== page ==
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An Update on Microsoft's Xbox 360 Live Vision Camera Technology
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An Update on Microsoft's Xbox 360 Live Vision Camera Technology


August 18, 2006 Article Start Previous Page 6 of 6
 

Building on its face tracking technology, GestureTek has also developed a solution for tracking individual, non-facial objects on-screen, such as handheld peripherals. This is done in a remarkably simple manner. The tracker looks at an object's color and shape, and is able capture and track it in a number of ways.

Objects can be moved around rapidly, such as in the face tracker technology. They can be rotated and moved with relative ease. They can also, by way of tracking an objects size, be detected spatially: that is, theoretically, a peripheral's distance from the screen can be tracked in real-time, which is more than mildly reminiscent of Nintendo's Wii controller.

The first demo shown looks a bit like the GestureTek-developed Wizard's Cavern. A peripheral - in this case, a foam "magic wand" with a bright blue bulb at the end- is used to trace lines and patterns on-screen. The program recognizes the accuracy of the pattern, and the "sparkles" that emanate on screen sense speed, so that a slow movement can cause a thicker line.

The most impressive of GestureTek's technology was its early work at depth perception. As seen here, an object - in this case, a foam sword with brightly colored features - is tracked in real time, spatially. The tracking boxes shrink as the object is moved away from the screen, and grow as it comes closer.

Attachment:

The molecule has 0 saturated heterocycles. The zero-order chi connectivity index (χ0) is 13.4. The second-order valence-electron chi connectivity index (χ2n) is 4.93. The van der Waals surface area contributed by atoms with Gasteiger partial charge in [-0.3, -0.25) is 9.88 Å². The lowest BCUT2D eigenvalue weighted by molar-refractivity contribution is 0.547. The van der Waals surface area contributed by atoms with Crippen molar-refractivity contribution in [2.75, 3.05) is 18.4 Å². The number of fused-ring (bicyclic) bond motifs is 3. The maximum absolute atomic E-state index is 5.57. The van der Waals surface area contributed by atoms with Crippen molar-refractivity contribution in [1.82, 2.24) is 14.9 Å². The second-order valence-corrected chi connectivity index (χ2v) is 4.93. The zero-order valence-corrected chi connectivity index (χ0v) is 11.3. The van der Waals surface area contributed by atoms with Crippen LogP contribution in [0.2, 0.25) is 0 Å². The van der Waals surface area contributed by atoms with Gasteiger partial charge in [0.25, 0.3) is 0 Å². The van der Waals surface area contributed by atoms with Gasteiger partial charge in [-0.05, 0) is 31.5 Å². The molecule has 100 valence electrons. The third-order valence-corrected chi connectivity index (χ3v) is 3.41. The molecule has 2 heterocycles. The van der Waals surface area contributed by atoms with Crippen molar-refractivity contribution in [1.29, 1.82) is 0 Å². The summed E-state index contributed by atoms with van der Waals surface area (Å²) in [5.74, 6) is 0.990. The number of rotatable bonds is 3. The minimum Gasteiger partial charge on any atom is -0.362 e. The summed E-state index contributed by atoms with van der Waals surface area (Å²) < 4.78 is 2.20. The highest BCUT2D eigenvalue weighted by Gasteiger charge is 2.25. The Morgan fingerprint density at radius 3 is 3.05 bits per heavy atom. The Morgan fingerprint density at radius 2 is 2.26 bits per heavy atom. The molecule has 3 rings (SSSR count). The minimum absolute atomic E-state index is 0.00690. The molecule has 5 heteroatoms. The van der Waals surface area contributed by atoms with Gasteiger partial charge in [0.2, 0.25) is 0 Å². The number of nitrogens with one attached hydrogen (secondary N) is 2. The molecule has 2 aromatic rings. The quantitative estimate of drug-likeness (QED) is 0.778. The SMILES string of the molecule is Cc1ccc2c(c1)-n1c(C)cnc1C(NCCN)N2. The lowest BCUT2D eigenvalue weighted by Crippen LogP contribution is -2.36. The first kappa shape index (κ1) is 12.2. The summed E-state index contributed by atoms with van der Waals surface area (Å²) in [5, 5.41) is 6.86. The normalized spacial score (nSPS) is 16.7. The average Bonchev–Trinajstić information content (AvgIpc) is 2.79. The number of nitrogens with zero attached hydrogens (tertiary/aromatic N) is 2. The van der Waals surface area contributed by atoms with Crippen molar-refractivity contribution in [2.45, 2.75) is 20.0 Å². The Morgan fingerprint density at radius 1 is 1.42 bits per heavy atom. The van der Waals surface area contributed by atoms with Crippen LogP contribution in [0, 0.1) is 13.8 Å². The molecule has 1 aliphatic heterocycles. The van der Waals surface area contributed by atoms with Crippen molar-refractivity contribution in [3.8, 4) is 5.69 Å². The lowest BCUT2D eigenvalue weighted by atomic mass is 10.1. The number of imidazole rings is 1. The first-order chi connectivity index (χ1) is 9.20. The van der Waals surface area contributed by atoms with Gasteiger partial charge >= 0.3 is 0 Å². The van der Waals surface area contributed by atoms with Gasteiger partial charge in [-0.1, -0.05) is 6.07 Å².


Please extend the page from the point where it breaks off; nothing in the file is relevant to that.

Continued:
It might be tempting to perceive this technology as a threat to Nintendo's Wii controller, but it should be noted that GestureTek itself isn't banking on this, considering its limitations.

"It's just a demo," shrugged GestureTek CTO Francis MacDougall when pressed, admitting that he doesn't see brightly-colored peripherals being popular among publishers.

The Xbox 360 Live Vision camera ships September 19 in the United States, along with TotemBall, the first and thus far only game announced with gestural controls. The accessory is compatible with Microsoft Game Studios' already-shipped Uno as a video conference mechanism, and according to Jeff Stone, "seven or so casual games" will be shipping this fall with video chat options. Confirmed titles using DigiMask's face mapping technology include Activision's World Series of Poker and UbiSoft's Rainbow Six Vegas. Development kits are available from Microsoft as of July.


Article Start Previous Page 6 of 6

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